When Pattie was a little girl, long, long
ago, many of the things that we buy now
from stores were made at home. There
were home-made carpets, and home-made
stockings, and home-made dollies, and when
Pattie needed a warm new dress, her Grandmother
"I'll spin the wool for it."
"And I'll weave the cloth," said Rachel, who was the oldest girl in the family.
"And I'll make the dress," said the little girl's mother, "by the new pattern that Miss Evangelina Page has just brought home from her cousin's. She was telling me about it yesterday, and it will fit Pattie I know."
The sheep had given the wool from their backs for Pattie's new dress. It was as soft as down, and as white as milk, and as beautiful as snow, so Pattie thought. Grandmother carded it fine and smooth, fastened it on her spindle and sent the spinning wheel whirling round.
"Zummmmmmmmm," sang the wheel as it turned, "Zummmmmmmmm." Pattie's Brother Joe said it sounded as if there were bees in the room. "Zummmmmmmmmmmmm."
"A hum and a whirl, a twist and a twirl, that is the way good yarn is spun," said Grandmother as she drew the thread out from the fleecy wool.
Pattie stood by to watch her spin, with a smile on her lips, and a laugh in her eyes, and more questions on the tip of her rosy tongue than Grandmother had time to answer.
"Will there be a pocket in my new dress?" she asked, "and buttons down the back? And oh, Grandmother, what color is it going to be?"
"I know," said Brother Joe who had just come in from the woods with a bundle of walnut bark, "the color of a—chestnut."
"Brown, brown, brown," cried Pattie; and sure enough, when her Mother dipped the yarn into the dye which she made with the walnut bark, it came out a beautiful brown just as Pattie had guessed.
"Brown, brown, brown," cried Pattie, when her mother dipped the yarn into the dye.
Then Sister Rachel fastened the yarn into the loom and began to weave. The treadle went up and the treadle went down with a click and a clack, such a merry sound, and away sprang the shuttle to carry the thread under and over, and in and out. The cloth grew as if by magic in the loom, and when it was almost woven Pattie was sent to get the pattern.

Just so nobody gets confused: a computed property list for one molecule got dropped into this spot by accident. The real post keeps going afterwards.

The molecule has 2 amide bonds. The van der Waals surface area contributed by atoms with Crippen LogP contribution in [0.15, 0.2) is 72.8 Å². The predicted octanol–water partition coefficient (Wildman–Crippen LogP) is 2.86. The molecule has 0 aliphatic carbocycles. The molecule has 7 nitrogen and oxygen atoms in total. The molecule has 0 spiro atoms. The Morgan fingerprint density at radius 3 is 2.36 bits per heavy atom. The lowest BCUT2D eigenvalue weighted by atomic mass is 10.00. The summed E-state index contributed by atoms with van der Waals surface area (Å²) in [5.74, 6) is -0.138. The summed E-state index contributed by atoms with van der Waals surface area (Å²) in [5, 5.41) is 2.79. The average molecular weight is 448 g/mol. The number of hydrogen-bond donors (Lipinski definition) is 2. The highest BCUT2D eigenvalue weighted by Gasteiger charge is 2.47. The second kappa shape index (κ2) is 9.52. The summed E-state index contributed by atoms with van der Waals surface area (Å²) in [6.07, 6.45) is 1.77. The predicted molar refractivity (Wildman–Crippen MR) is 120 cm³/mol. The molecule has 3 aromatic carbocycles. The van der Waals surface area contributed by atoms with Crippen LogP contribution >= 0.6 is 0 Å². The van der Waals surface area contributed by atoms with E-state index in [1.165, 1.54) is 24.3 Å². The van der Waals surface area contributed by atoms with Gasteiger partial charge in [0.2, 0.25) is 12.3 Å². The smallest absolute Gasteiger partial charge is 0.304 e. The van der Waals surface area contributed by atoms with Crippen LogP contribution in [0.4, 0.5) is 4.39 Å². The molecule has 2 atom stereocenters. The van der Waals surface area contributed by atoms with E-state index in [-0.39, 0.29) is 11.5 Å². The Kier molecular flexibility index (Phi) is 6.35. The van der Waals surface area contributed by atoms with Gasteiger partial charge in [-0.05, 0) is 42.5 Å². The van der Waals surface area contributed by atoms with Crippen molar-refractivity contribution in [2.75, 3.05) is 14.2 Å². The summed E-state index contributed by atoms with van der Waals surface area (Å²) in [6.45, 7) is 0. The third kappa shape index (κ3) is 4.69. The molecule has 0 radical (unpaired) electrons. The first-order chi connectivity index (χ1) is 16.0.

She was delighted to go on such an errand and she told everybody she met about her new dress.
"Good morning," she said, "I am going to have a new brown dress. Mother is going to begin it this very day, just as soon as I get the pattern from Miss Evangelina Page."
Everybody was glad to hear about it too. Even the old pedler, who drove about from house to house selling pans and buckets, said he had not heard such good news since the day that Peggy Carter's speckled hen, down at the Crossroads, came off her nest with fifteen chickens.
The pedler had known Pattie ever since she was a baby, and he let her ride in his wagon all the way from her Aunt Susan's house to Miss Evangelina's gate.
Miss Evangelina Page had more patterns than anybody in town and nothing pleased her more than to lend them. As soon as she heard what Pattie wanted she put on her spectacles and got the pattern out of her top bureau drawer.
"Cousin Mary Ann Carter's Peggy had a dress made by this very pattern," she said, as she rolled it up in a neat little bundle and tied a pink string around it.
"Did it have a pocket?" asked Pattie.
"Yes, indeed," said Miss Evangelina, "Two of them, bound with red braid, and—oh, yes, you tell your mother that I say she must be sure to cut the ruffles on the bias."
Pattie did not know what that meant, but she said the message over and over and when she got home she had not forgotten a word of it. Rachel had taken the cloth out of the loom and Mother was all ready to begin the dress. Snip, snip, snip went her scissors sharp, and stitch, stitch, stitch flew her shining needle. Long after Pattie was in bed and fast asleep that night, she was busy sewing. Grandmother and Rachel helped too, and the dress was finished the very next day.
It had pockets, two of them, bound with red braid, and ruffles on the skirt, and buttons down the back like a row of red berries. Pattie wore it when she carried the pattern back to Miss Evangelina Page, and everybody she met had something to say about it. Jack Frost had come in the night and the wintry winds had begun to blow, but she did not care.
"I'm warm as toast in my new woolen dress," said little girl Pattie.